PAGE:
If it can drain, sand is a great material to use. Water drains out of sand really really well. The thing is that the water needs some place to drain to. If you built the run in the bottom of a bowl, the water has no place to go. Chickens love scratching and dust bathing in sand. They can use sand as grit, the coarser the better. I suggest using a coarser sand like construction sand and not the really fine sand like play sand. It drains better, is better for grit, and does not stick to your clothes as bad.

    A couple of possible disadvantages to sand. If your run is set up where a stream of water runs across it when you get a rain, it can wash away. You may need to build a barrier at the lower side of the run to contain the sand, or, even better, build a berm or swale on the upper side to keep the water out. But remember to still give it some places to drain.

    The other possible disadvantage to sand is that, depending in the type of soil you have, it can work its way into the mud underneath over time. You may need to replace it. How often depends on your specific conditions, obviously. One way to help with this is to put a layer of gravel under it. I suggest smooth gravel so there is less chance of them cutting their feet when scratching.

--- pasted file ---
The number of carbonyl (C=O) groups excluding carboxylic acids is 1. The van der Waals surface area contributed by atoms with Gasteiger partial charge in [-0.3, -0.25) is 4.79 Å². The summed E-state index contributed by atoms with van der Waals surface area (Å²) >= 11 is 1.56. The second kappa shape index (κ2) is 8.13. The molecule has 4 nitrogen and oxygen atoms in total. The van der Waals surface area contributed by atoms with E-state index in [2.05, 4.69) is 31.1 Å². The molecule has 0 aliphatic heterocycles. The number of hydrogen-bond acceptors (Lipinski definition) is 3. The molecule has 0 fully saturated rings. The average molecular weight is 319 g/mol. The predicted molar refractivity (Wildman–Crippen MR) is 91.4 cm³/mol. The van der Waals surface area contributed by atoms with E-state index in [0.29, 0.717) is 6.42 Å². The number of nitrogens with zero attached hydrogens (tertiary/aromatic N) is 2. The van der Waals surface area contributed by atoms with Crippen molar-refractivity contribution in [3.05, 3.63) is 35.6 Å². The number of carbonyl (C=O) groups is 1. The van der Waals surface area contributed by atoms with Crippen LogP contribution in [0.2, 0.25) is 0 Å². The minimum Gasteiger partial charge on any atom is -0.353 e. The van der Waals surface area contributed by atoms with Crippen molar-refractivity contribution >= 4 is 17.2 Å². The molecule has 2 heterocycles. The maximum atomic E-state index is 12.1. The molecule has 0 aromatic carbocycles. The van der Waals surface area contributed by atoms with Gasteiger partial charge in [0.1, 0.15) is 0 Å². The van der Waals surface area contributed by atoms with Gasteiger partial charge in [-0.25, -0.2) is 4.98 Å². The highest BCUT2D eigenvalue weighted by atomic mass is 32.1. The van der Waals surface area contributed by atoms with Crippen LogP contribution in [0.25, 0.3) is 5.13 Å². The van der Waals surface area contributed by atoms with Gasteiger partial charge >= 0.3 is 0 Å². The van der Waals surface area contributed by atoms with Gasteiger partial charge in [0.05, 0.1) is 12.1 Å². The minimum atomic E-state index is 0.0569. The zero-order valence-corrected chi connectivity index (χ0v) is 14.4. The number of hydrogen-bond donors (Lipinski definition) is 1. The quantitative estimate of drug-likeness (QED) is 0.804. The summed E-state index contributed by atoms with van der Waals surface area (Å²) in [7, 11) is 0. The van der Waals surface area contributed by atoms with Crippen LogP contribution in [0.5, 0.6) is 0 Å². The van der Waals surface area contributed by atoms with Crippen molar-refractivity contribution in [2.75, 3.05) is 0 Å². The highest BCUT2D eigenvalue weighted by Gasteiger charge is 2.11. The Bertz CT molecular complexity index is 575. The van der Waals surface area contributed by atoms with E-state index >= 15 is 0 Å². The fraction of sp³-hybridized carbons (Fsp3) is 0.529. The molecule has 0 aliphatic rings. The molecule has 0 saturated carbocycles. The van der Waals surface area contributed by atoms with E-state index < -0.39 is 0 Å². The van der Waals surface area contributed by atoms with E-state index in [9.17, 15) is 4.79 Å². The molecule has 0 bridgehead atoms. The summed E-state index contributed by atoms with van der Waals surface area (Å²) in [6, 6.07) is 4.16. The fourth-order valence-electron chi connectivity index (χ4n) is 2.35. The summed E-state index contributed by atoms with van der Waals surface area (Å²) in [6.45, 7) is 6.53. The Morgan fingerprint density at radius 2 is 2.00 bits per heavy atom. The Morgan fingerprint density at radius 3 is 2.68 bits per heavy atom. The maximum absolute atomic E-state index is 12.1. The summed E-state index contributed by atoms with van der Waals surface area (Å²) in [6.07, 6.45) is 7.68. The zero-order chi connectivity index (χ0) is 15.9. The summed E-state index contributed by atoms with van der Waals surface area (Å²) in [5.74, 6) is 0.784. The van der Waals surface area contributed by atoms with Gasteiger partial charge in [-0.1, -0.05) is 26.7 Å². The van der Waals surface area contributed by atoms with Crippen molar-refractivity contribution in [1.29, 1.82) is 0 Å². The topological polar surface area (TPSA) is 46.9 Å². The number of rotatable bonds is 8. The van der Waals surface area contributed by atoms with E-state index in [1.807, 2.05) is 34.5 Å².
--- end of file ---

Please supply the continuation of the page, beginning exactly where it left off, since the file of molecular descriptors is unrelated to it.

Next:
Even if your run is not in the perfect spot, you might be able to build a barrier around the bottom of your run to contain the sand and build the sand up fairly deep so it can drain.

    We have all kinds of different runs in different climates in different conditions and in different sizes with different amounts of chickens using them for different lengths of time each day. Some people regularly clean out their runs. I never do. Different things work for different people. I built my 12’ x 32’ run on a slight rise then built a swale on the upper side so the rainwater is diverted away from it. Part if it is covered with roofing from a shed roof that blew off in a storm but part is open. I mostly don’t use anything in it. The run bottom is clay soil. I did dump a couple of bags of pea gravel in the area where the run gate and the coop door are to help when it stays rainy for a few days. I know many people use all kinds of things, but I tend to stay away from organic things like straw, hay, wood shavings, or wood chips. I use that type of things for mulch in the garden. One purpose of mulch is to hold the moisture in. I want the moisture to drain out or evaporate in my run. I know others use this type of stuff and are very happy with it, but their management techniques and runs and conditions are almost certainly different from mine.